Some people say listen to your body for what it needs. I say watch the shade of lipstick you’re buying to find out what you want or need.
Over the lazy holiday break a new lipstick urge came over me one day. When this flares up I fall into a black hole of reading beauty bloggers for hours, looking at colors, figuring out which ones won’t dry out my lips, and considering which colors will go with my favorite clothes. Then I order two and wait for Sephora to deliver.
Unlike many friends, I don’t trust the department store makeup people to tell me which colors are most flattering. I value advice on taxes, health and investing. When it comes to lipstick, love and the pursuit of happiness, I listen to my inner goddess, who sounds a lot like the late, great actress Ruth Gordon. Bold, brave, courageous, opinionated and occasionally shameless.
Before choosing new colors for 2017, I opened the medicine cabinet to see what I had. I found the names of my standard favorites sound a lot like Ruth, er, I mean me. (See photo) I’ve never selected lipsticks based on their names, only their color. (OK, I also consider whether they’ll keep my lips moist, be easy to apply without a mirror, and won’t bleed into those tiny, annoying lines around my lips.)
But this week I’m realizing that the lipsticks we choose may tell us what we want and need. How we want to show up in the world.
Why aren’t you wearing lipstick for me?
Years ago a boyfriend asked why I wasn’t wearing red lipstick for him.
“First of all, I wear lipstick for myself, not for anybody else,” I told him. “Second of all, what I wear subconsciously says how I’m feeling.” I was wearing “Radish,” a kind of peachy pink. The relationship went nowhere.
When I had just turned 40 my father asked me why I wasn’t wearing any lipstick. “You look better with a little lipstick,’ he gently said.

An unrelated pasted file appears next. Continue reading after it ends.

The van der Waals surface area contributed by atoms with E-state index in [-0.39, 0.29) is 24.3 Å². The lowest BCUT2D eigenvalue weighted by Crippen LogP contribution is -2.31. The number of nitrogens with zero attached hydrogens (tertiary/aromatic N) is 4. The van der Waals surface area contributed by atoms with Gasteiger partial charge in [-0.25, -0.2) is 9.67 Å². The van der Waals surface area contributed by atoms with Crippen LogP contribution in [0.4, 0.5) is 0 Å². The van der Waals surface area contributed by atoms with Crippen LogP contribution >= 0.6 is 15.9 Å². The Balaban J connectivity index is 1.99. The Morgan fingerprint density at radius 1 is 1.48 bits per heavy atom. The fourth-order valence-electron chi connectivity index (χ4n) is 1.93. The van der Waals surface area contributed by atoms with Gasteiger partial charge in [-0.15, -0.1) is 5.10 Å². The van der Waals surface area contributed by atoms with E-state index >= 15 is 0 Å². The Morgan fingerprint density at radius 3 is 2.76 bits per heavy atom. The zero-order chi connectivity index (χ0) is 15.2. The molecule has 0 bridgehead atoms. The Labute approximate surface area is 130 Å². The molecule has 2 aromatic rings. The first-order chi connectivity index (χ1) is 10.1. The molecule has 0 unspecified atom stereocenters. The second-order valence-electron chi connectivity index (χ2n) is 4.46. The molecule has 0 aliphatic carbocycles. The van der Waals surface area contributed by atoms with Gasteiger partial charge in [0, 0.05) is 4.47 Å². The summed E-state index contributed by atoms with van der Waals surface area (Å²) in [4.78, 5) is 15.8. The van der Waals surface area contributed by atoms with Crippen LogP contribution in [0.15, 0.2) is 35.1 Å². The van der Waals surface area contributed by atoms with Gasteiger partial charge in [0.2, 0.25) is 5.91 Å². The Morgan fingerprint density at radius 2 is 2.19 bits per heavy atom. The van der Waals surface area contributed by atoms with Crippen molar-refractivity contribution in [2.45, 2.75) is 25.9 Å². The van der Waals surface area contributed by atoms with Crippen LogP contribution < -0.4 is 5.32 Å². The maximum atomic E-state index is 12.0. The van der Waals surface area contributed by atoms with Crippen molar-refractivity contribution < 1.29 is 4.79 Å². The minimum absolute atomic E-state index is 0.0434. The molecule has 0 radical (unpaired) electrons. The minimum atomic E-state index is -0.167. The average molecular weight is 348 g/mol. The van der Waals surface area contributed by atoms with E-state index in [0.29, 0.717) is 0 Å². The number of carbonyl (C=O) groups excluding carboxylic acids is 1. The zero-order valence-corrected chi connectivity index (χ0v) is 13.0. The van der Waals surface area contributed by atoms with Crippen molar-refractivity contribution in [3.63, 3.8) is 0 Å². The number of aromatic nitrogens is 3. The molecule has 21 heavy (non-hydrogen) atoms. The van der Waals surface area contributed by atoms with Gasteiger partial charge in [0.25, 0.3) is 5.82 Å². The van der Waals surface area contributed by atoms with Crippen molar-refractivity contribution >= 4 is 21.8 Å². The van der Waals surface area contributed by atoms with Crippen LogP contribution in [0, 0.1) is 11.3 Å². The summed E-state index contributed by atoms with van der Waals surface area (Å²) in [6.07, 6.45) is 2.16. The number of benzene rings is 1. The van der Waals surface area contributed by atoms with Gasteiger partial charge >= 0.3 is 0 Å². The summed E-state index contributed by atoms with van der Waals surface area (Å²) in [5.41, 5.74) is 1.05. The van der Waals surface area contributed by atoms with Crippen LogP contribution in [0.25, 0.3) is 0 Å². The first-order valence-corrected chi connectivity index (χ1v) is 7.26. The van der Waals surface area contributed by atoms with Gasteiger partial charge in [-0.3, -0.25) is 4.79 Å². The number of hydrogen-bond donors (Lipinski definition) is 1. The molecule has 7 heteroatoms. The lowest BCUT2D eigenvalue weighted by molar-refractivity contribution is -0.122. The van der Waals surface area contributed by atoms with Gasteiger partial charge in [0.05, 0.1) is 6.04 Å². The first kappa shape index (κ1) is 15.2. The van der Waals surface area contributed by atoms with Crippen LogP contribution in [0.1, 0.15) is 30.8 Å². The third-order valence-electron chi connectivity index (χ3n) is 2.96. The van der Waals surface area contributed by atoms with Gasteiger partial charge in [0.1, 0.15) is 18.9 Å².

Before my “oh-my-god-is-my-father-a-sexist” brain spewed unkind words my father added, “You look more like you with lipstick.”
Lipstick should be about making us feel more like us. (And if it makes you feel icky, don’t wear it! )
Don’t wear it to impress, conform, or hide. But using it to play, find pleasure and fill your heart with mischief and possibilities is highly recommended.
In this morning’s New Year’s Day Journey Dance Joan showed up wearing a beautiful, bold shade of red lipstick with a sparkly silver and gold top. The kind of top you might wear to a New Year’s Eve party. But here it was 10 a.m. and Joan, who is probably 40 years older than some of the other dancers, was lighting the room with an inspiring confidence and grounded wisdom.
I asked Joan the name of her red lipstick, but she had no idea. Only that it suited her. If I had to give it a name I would call it “Just Red.” Because Joan exudes a kind of integrity, self-compassion and no-nonsense attitude.
2017: kiss and insoumise
My new lipsticks won’t arrive for another week, but I think they’ll be right for 2017. As always, I chose by the colors. But the lipstick names reveal my New Year’s wishes.
I went with the Dior Addict line and chose two pinky/rose colors, named Kiss and Insoumise.
I suppose Kiss is for “If you think strong women are going to take your bullshit, you can Kiss my ass, you conservative, male politicians with too much dicktitude.” Or maybe it’s about Kissing the sky with gratitude, kindness and optimism. Or Kissing those whom I love so very much.
Insoumise was a surprise and not a surprise. A surprise because I really had no idea what it meant when I put it in my shopping cart. Not a surprise because it’s the French word for “rebelliousness.” And I do so love my work helping Rebels at Work find their voice and create positive change.
So today I send a rebellious New Year’s kiss to you — and wish you joy in wearing lipstick that lights up your soul and helps you bring your voice to the world.